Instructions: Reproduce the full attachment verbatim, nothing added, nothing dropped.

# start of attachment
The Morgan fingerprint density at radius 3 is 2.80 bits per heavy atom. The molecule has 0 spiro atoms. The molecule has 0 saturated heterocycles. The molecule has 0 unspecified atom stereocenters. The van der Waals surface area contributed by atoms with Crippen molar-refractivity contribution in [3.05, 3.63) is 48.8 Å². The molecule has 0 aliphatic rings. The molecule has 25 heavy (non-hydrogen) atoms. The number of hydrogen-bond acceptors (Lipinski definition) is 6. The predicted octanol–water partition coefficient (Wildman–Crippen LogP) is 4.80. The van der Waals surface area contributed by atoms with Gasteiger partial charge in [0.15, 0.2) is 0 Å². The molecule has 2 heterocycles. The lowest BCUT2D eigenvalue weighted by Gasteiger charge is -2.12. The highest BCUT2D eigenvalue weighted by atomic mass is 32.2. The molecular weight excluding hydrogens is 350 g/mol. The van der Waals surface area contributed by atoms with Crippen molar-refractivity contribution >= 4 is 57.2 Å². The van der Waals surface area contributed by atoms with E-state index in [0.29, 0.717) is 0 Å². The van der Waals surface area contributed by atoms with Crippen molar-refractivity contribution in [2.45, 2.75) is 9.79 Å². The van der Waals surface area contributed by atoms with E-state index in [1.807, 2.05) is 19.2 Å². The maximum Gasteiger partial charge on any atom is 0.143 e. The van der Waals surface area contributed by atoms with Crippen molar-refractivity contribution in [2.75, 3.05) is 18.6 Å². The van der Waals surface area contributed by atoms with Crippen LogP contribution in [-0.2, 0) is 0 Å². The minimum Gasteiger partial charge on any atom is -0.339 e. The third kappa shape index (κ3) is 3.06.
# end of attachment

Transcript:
The Morgan fingerprint density at radius 3 is 2.80 bits per heavy atom. The molecule has 0 spiro atoms. The molecule has 0 saturated heterocycles. The molecule has 0 unspecified atom stereocenters. The van der Waals surface area contributed by atoms with Crippen molar-refractivity contribution in [3.05, 3.63) is 48.8 Å². The molecule has 0 aliphatic rings. The molecule has 25 heavy (non-hydrogen) atoms. The number of hydrogen-bond acceptors (Lipinski definition) is 6. The predicted octanol–water partition coefficient (Wildman–Crippen LogP) is 4.80. The van der Waals surface area contributed by atoms with Gasteiger partial charge in [0.15, 0.2) is 0 Å². The molecule has 2 heterocycles. The lowest BCUT2D eigenvalue weighted by Gasteiger charge is -2.12. The highest BCUT2D eigenvalue weighted by atomic mass is 32.2. The molecular weight excluding hydrogens is 350 g/mol. The van der Waals surface area contributed by atoms with Crippen molar-refractivity contribution >= 4 is 57.2 Å². The van der Waals surface area contributed by atoms with E-state index in [0.29, 0.717) is 0 Å². The van der Waals surface area contributed by atoms with Crippen molar-refractivity contribution in [2.45, 2.75) is 9.79 Å². The van der Waals surface area contributed by atoms with E-state index in [1.807, 2.05) is 19.2 Å². The maximum Gasteiger partial charge on any atom is 0.143 e. The van der Waals surface area contributed by atoms with Crippen molar-refractivity contribution in [2.75, 3.05) is 18.6 Å². The van der Waals surface area contributed by atoms with Crippen LogP contribution in [-0.2, 0) is 0 Å². The minimum Gasteiger partial charge on any atom is -0.339 e. The third kappa shape index (κ3) is 3.06.